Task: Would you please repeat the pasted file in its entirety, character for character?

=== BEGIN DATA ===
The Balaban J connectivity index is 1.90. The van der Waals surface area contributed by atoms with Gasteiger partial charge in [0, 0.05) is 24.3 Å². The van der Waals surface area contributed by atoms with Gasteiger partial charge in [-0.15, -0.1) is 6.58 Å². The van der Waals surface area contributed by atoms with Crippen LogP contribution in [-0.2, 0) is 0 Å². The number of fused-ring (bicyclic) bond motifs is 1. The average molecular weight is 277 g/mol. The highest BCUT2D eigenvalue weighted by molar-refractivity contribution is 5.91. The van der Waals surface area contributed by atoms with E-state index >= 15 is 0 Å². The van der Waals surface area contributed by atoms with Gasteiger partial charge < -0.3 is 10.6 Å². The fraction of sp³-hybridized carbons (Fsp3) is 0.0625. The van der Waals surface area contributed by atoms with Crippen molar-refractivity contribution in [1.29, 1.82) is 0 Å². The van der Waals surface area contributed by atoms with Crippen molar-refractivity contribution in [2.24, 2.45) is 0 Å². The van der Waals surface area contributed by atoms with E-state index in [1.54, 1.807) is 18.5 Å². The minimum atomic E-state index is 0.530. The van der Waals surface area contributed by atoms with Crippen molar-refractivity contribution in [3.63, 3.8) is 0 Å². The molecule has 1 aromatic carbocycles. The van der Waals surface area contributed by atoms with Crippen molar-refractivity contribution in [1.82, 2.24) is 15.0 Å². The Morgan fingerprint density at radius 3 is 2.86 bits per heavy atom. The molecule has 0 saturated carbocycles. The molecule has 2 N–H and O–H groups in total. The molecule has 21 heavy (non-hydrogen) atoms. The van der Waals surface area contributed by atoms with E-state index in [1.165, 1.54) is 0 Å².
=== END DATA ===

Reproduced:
The Balaban J connectivity index is 1.90. The van der Waals surface area contributed by atoms with Gasteiger partial charge in [0, 0.05) is 24.3 Å². The van der Waals surface area contributed by atoms with Gasteiger partial charge in [-0.15, -0.1) is 6.58 Å². The van der Waals surface area contributed by atoms with Crippen LogP contribution in [-0.2, 0) is 0 Å². The number of fused-ring (bicyclic) bond motifs is 1. The average molecular weight is 277 g/mol. The highest BCUT2D eigenvalue weighted by molar-refractivity contribution is 5.91. The van der Waals surface area contributed by atoms with E-state index >= 15 is 0 Å². The van der Waals surface area contributed by atoms with Gasteiger partial charge < -0.3 is 10.6 Å². The fraction of sp³-hybridized carbons (Fsp3) is 0.0625. The van der Waals surface area contributed by atoms with Crippen molar-refractivity contribution in [1.29, 1.82) is 0 Å². The van der Waals surface area contributed by atoms with Crippen molar-refractivity contribution in [2.24, 2.45) is 0 Å². The van der Waals surface area contributed by atoms with E-state index in [1.54, 1.807) is 18.5 Å². The minimum atomic E-state index is 0.530. The van der Waals surface area contributed by atoms with Crippen molar-refractivity contribution in [3.63, 3.8) is 0 Å². The molecule has 1 aromatic carbocycles. The van der Waals surface area contributed by atoms with Crippen molar-refractivity contribution in [1.82, 2.24) is 15.0 Å². The Morgan fingerprint density at radius 3 is 2.86 bits per heavy atom. The molecule has 0 saturated carbocycles. The molecule has 2 N–H and O–H groups in total. The molecule has 21 heavy (non-hydrogen) atoms. The van der Waals surface area contributed by atoms with E-state index in [1.165, 1.54) is 0 Å².